Due to its recent explosion in popularity, you’ve probably head of CBD. Maybe you’ve overheard positive reports from users and are curious about its effects. But, do you know about CBN? As you can probably guess, CBN is very similar to CBD. The two substances, both derived from cannabis and hemp plants, share some similar properties, but are pretty different when it comes to how they interact with the body. Here’s everything you need to know about CBN.
What are CBD and THC?
CBD, short for cannabidiol, is a cannabinoid found in cannabis and hemp plants. It’s non-psychoactive and won’t cause a high feeling. Instead, users have reported feelings of relaxation and calm, reduced anxiety, improved sleep, and even lessened sensations of pain. THC, short for tetrahydrocannabinol, is a psychoactive compound that gives users of marijuana that high sensation. Different cannabis strains have different levels of each compound. Some cannabis strains are bred to be higher in THC, while others are bred for their high CBD content.
Both THC and CBD work by interacting with the body’s endocannabinoid system, but do so in different ways. THC binds directly to the CB1 receptors in the endocannabinoid system and activates them. The result is a more intense effect, including intoxicating effects. CBD, on the other hand, doesn’t bind to the receptors. Instead, it activates the chemicals your body already produces to stimulate those receptors and enhances their effects on the body. The resulting effect of CBD is less intense on the body than that of THC.
What is CBN?
CBN is short for cannabinol. CBN is produced very differently from CBD and THC. It’s actually an oxidation product of THC. In other words, THC turns into CBN when exposed to heat and light. Unlike THC and CBD, levels of CBN aren’t controlled by the genetics of cannabis plants. Instead, the level of CBN in cannabis is based on the amount of heat and light it has been exposed to, and how old it is. Old cannabis or extracts that have been left unrefrigerated or out in the light will have higher levels of CBN.
Similar to THC, CBN binds to your body’s CB1 receptors. However, it only does so with about one-tenth the strength of THC. Therefore, it does not seem to produce an intoxicating or psychoactive effect. However, more research is needed in this area. In fact, more research is needed in all things CBN, because, up until recently, the compound has been relatively overlooked.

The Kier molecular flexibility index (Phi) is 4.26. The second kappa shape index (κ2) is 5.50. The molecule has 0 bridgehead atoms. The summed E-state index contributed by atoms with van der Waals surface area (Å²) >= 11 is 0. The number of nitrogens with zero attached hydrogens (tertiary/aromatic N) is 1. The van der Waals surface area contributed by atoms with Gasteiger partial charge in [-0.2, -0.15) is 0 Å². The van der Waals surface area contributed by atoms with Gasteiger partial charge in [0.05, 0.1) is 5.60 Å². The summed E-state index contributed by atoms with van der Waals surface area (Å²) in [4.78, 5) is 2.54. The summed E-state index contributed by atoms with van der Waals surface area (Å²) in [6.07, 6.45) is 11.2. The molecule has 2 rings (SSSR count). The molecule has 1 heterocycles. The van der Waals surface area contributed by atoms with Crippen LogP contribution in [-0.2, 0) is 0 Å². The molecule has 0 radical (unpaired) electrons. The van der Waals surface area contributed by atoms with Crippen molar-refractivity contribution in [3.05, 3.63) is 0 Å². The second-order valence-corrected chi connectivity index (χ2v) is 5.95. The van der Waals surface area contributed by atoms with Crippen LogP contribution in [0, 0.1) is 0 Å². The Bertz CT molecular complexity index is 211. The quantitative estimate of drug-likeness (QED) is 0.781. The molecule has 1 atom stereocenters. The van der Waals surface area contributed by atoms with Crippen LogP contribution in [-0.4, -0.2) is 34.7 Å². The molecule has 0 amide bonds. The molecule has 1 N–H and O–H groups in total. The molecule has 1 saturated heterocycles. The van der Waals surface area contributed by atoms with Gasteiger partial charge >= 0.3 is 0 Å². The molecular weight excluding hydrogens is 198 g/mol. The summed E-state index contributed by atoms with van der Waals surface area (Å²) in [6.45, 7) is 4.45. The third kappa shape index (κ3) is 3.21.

What are the Potential Benefits of CBN?
Current research on CBN is very limited. There have only been a very few studies on its effects in the human body. Here’s are some potential benefits we know so far:
- A 2008 study tested CBN on strains of antibiotic-resistant MRSA bacteria. Researchers found it showed potent activity against these specific strains. Of course, more research in this area must be performed, but it holds potential in fighting bacterial infections that are resistant to our current antibiotics.
- Researchers in a 2005 study injected rodents with CBN as a treatment for ALS and found that it delayed the onset of the condition. Researchers concluded that CBN may be a powerful tool to help provide patients with relief from symptoms of the disease.
- Appetite Stimulant. In a 2012 study on rodent studies, CBN was shown to increase the amount of food that rats ate, suggesting that it could be an effective appetite stimulant. Interestingly, CBD was shown to decrease the amount the rats ate over the same time period.
- Anti-Inflammatory. A 2016 study compared the way cannabinoids relieve pain as compared to nonsteroidal anti‐inflammatory drugs (NSAIDs). CBN was shown to reduce symptoms of arthritis among participants. Though more research needs to be completed, the chemical shows promise as a potential anti-inflammatory agent.
How Are CBD and CBN Alike and How Do They Differ?
Cannabidiol (CBD) and cannabinol (CBN) are two different substances with two separate methods of production. CBD is a cannabinoid that’s present in cannabis and hemp plants. CBN is a byproduct of heating and exposing THC to light. It’s actually a byproduct of THC degrading or oxidizing.
However, they’re more similar than meets the eye. Neither chemical produces an intoxicating high on its own. They both provide promising health benefits without the “high” that THC produces. More research needs to be done on both substances to find out how they interact with the human body and to follow up on the preliminary studies that have been done.